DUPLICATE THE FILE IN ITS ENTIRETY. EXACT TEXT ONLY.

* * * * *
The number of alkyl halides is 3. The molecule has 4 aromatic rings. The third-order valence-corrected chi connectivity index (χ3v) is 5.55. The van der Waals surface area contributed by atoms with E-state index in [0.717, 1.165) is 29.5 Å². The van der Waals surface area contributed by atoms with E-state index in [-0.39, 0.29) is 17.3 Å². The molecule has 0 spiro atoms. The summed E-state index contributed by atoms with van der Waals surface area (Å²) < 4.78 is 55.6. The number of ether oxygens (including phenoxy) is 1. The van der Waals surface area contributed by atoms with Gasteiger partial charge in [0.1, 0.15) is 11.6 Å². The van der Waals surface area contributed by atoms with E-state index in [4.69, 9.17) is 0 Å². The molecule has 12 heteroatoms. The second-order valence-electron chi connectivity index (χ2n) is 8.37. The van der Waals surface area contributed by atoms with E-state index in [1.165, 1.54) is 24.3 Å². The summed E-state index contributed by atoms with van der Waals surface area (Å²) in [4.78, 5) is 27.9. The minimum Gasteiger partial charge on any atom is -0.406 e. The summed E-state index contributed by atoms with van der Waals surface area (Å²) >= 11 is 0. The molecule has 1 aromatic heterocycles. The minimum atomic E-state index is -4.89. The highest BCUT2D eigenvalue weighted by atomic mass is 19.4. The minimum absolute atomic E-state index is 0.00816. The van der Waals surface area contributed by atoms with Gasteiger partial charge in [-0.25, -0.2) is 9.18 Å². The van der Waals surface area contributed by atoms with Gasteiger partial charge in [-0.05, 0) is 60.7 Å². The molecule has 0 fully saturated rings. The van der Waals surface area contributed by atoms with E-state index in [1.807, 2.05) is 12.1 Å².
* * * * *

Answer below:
The number of alkyl halides is 3. The molecule has 4 aromatic rings. The third-order valence-corrected chi connectivity index (χ3v) is 5.55. The van der Waals surface area contributed by atoms with E-state index in [0.717, 1.165) is 29.5 Å². The van der Waals surface area contributed by atoms with E-state index in [-0.39, 0.29) is 17.3 Å². The molecule has 0 spiro atoms. The summed E-state index contributed by atoms with van der Waals surface area (Å²) < 4.78 is 55.6. The number of ether oxygens (including phenoxy) is 1. The van der Waals surface area contributed by atoms with Gasteiger partial charge in [0.1, 0.15) is 11.6 Å². The van der Waals surface area contributed by atoms with E-state index in [4.69, 9.17) is 0 Å². The molecule has 12 heteroatoms. The second-order valence-electron chi connectivity index (χ2n) is 8.37. The van der Waals surface area contributed by atoms with E-state index in [1.165, 1.54) is 24.3 Å². The summed E-state index contributed by atoms with van der Waals surface area (Å²) in [4.78, 5) is 27.9. The minimum Gasteiger partial charge on any atom is -0.406 e. The summed E-state index contributed by atoms with van der Waals surface area (Å²) >= 11 is 0. The molecule has 1 aromatic heterocycles. The minimum atomic E-state index is -4.89. The highest BCUT2D eigenvalue weighted by atomic mass is 19.4. The minimum absolute atomic E-state index is 0.00816. The van der Waals surface area contributed by atoms with Gasteiger partial charge in [-0.25, -0.2) is 9.18 Å². The van der Waals surface area contributed by atoms with Gasteiger partial charge in [-0.05, 0) is 60.7 Å². The molecule has 0 fully saturated rings. The van der Waals surface area contributed by atoms with E-state index in [1.807, 2.05) is 12.1 Å².